Back in 1975, the British economist Charles Goodhart first published the idea that would carry his name, when he wrote about monetary policy. The anthropologist Marilyn Strathern later summarized it as: “When a measure becomes a target, it ceases to be a good measure.” (Doc Norton: “And the target therefore no longer means what you think it does.”)
Applying this to distributed Agile teams, we need to come back to the middle management and the real or perceived pressures the crisis, the organization are imposing. A perceived loss of control due to remote and often asynchronous communication, and the urge to ensure being visible in communication artifacts may result in a tendency to run a tighter ship: more reports, more metrics, and more meetings.
Again, reversing course in this manner in the middle of a massive, complex change — imposed from the outside — with an uncertain outcome is the opposite of the appropriate action. Exercising more command & control to counter complexity does not work as any experienced leader will note. (Eli Goldratt: “Tell me how you measure me and I will tell you how I will behave. If you measure me in an illogical way […] do not complain about illogical behavior.”)
The alternative is creating room for autonomy and putting trust into people: “Don’t tell people how to do things, tell them what to do and let them surprise you with their results.”
(Curtis Carlson: “In a world where so many people now have access to education and cheap tools of innovation. Innovation that happens from the bottom up tends to be chaotic but smart. Innovation that happens from the top down tends to be orderly but dumb.”)
You might now ask how come that organizations so often fail to create organizational structures that are flexible, yet resilient. Craig Larman formulated a reason for that:
“Organizations are implicitly optimized to avoid changing the status quo middle- and first-level manager and “specialist” positions & power structures.” ( Source.)
This observation reflects the systems-thinking approach to change: If you want the people’s behavior to change, the system needs to change first. Attempting to change the culture of an organization without changing the underlying system will fail. The currently imposed need to change to respond to the crisis will thus have to target the system itself, not merely the operational or tactical procedures.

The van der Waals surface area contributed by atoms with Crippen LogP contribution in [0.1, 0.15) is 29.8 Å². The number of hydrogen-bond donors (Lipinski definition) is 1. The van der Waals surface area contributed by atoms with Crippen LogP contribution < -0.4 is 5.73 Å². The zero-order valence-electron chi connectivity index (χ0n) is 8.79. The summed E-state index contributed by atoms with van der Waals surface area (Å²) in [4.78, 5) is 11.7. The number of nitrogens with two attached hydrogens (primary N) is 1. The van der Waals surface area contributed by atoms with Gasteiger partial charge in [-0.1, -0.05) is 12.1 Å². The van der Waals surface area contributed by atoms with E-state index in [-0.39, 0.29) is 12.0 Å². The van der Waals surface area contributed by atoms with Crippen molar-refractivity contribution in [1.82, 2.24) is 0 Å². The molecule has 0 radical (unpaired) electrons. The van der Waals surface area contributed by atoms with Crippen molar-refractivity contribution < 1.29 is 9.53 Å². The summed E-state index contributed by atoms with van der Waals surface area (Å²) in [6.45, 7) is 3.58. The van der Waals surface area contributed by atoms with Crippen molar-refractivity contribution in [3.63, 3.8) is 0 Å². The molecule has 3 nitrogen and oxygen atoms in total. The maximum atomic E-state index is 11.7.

The reason why time-boxing is such a valued practice among Agile teams is simple: “Work expands so as to fill the time available for its completion.” (Parkinson’s Law.)
When trying to create valuable, sustainable, and profitable products in complex environments, a rapid feedback loop is essential: Build, measure, learn. Waiting too long before shipping, or pursuing perfection, is not an option. Instead, Sprints, cycles, iterations as well as inspection and adaptation is the name of the game. We aim at iterating fast enough to keep in sync with the market, yet avoid too much overhead with Sprints that are too short.
The issue with distributed Agile teams is that the routine of shipping sometimes tends to be valued higher than the learning part of the equation. Admittedly, “learning” is more difficult in a remote setting, but not impossible. But focusing on the shipping part to comfort our bias for action to tackle uncertainty, we are moving closer to becoming a feature factory—which is the opposite of creating a team of autonomous teams, solving problems on behalf of our customers.
Agile Laws — Conclusion
Working with distributed Agile teams has amplified existing organizational, technical, and cultural challenges in many organizations. In that respect, revisiting ‘Agile laws’ has proven helpful in addressing those impediments. Probably, you may even be able to use these issues to your advantage. As the saying goes: “Every problem is an opportunity.”
Have you experienced any of these Agile laws recently? If so, please share it with us in the comments.
Published at DZone with permission of Stefan Wolpers , DZone MVB. See the original article here.